Best of luck,
          Frank

  10. Great website you have here but I was curious if you knew of any user discussion forums that cover the same topics
    discussed here? I’d really love to be a part
    of community where I can get feed-back from other knowledgeable people that share the same interest.

    If you have any recommendations, please let me know.
    Thanks!

  11. Hi,
    I have more then 30 years of IT experience, worked in many IT center as project leader, when you see project that is main a problem to solve…, and any project take time ans phases with level of decisions.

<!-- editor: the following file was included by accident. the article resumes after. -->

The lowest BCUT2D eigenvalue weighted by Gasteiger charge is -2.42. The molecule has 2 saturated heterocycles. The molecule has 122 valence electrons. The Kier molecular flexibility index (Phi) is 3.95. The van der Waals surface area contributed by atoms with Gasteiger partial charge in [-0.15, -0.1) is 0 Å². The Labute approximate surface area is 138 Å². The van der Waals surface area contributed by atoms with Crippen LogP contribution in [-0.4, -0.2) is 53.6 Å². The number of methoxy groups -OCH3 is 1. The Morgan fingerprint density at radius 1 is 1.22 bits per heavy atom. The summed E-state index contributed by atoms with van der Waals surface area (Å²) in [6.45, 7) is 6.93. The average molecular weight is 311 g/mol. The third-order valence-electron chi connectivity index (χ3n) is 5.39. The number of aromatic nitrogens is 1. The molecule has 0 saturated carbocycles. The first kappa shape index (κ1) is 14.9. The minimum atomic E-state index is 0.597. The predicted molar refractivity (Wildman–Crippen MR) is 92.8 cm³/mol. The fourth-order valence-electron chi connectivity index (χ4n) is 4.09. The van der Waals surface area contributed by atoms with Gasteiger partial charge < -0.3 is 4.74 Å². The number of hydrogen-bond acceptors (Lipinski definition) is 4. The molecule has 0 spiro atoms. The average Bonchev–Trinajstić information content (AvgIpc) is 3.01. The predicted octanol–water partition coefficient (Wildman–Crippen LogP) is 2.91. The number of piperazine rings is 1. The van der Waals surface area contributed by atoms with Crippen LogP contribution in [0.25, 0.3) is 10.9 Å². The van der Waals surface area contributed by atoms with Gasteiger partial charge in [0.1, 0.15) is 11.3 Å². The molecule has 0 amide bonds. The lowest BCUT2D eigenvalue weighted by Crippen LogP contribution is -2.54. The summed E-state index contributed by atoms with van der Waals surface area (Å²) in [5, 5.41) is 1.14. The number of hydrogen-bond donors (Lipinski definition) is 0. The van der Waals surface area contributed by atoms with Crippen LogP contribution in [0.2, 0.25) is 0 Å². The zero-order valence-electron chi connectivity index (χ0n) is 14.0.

if you do not govern your project with transparency and lesson than your project failure.
    My team been working to develop a smart software to in crease IT center efficiency to help manager making a successful project.

  12. Hi frank, I am doing a paper on the critical factors for IT Project failure rate and success rate both large scale and small scale (less than 1million $). This blog was a very useful, however would like to know about the current stats.. has there been any further improvement. As it been steadily increasing from about 16% in 1994 , 35% in 2007 to about 40% in 2013.

    • Frank Faeth says:

      Hello,

      Unfortunately, I haven’t seen current statistics. Wish I had them for you. The numbers you site are quite startling — I was hoping for improvement. You might want to try IBM’s CIO Center of Excellence, as they have good data. MIT also has a center for analyzing technology projects, and they could be of help to you as well.

      Best of luck. I’d enjoy learning what you found.

      Regards,
      Frank